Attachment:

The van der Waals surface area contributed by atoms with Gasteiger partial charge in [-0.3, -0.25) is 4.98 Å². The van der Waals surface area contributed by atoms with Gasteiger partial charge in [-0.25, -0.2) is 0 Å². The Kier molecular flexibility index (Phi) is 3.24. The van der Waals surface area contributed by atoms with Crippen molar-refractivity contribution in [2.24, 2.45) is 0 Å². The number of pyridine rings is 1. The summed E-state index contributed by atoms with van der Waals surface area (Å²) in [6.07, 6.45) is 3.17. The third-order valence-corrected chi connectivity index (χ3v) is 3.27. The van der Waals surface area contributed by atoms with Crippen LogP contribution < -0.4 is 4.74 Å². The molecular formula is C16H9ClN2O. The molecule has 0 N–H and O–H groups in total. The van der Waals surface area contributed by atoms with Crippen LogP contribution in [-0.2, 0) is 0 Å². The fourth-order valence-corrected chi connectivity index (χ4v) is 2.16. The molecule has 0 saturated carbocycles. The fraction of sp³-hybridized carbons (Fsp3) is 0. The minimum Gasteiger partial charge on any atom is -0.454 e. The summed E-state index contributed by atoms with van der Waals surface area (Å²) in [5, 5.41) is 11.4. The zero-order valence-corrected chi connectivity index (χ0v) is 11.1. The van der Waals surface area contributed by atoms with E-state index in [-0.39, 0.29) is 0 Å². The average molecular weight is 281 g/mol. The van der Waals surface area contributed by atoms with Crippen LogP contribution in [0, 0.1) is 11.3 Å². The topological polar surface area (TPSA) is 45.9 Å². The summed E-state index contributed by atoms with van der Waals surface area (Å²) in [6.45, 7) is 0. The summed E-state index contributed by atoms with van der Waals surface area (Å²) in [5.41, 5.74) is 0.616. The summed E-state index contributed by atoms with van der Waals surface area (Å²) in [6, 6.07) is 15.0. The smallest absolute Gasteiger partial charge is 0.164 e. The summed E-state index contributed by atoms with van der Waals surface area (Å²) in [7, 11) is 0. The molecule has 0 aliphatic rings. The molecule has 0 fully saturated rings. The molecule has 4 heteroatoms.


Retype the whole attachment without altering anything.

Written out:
The van der Waals surface area contributed by atoms with Gasteiger partial charge in [-0.3, -0.25) is 4.98 Å². The van der Waals surface area contributed by atoms with Gasteiger partial charge in [-0.25, -0.2) is 0 Å². The Kier molecular flexibility index (Phi) is 3.24. The van der Waals surface area contributed by atoms with Crippen molar-refractivity contribution in [2.24, 2.45) is 0 Å². The number of pyridine rings is 1. The summed E-state index contributed by atoms with van der Waals surface area (Å²) in [6.07, 6.45) is 3.17. The third-order valence-corrected chi connectivity index (χ3v) is 3.27. The van der Waals surface area contributed by atoms with Crippen LogP contribution < -0.4 is 4.74 Å². The molecular formula is C16H9ClN2O. The molecule has 0 N–H and O–H groups in total. The van der Waals surface area contributed by atoms with Crippen LogP contribution in [-0.2, 0) is 0 Å². The fourth-order valence-corrected chi connectivity index (χ4v) is 2.16. The molecule has 0 saturated carbocycles. The fraction of sp³-hybridized carbons (Fsp3) is 0. The minimum Gasteiger partial charge on any atom is -0.454 e. The summed E-state index contributed by atoms with van der Waals surface area (Å²) in [5, 5.41) is 11.4. The zero-order valence-corrected chi connectivity index (χ0v) is 11.1. The van der Waals surface area contributed by atoms with E-state index in [-0.39, 0.29) is 0 Å². The average molecular weight is 281 g/mol. The van der Waals surface area contributed by atoms with Crippen LogP contribution in [0, 0.1) is 11.3 Å². The topological polar surface area (TPSA) is 45.9 Å². The summed E-state index contributed by atoms with van der Waals surface area (Å²) in [6.45, 7) is 0. The summed E-state index contributed by atoms with van der Waals surface area (Å²) in [5.41, 5.74) is 0.616. The summed E-state index contributed by atoms with van der Waals surface area (Å²) in [6, 6.07) is 15.0. The smallest absolute Gasteiger partial charge is 0.164 e. The summed E-state index contributed by atoms with van der Waals surface area (Å²) in [7, 11) is 0. The molecule has 0 aliphatic rings. The molecule has 0 fully saturated rings. The molecule has 4 heteroatoms.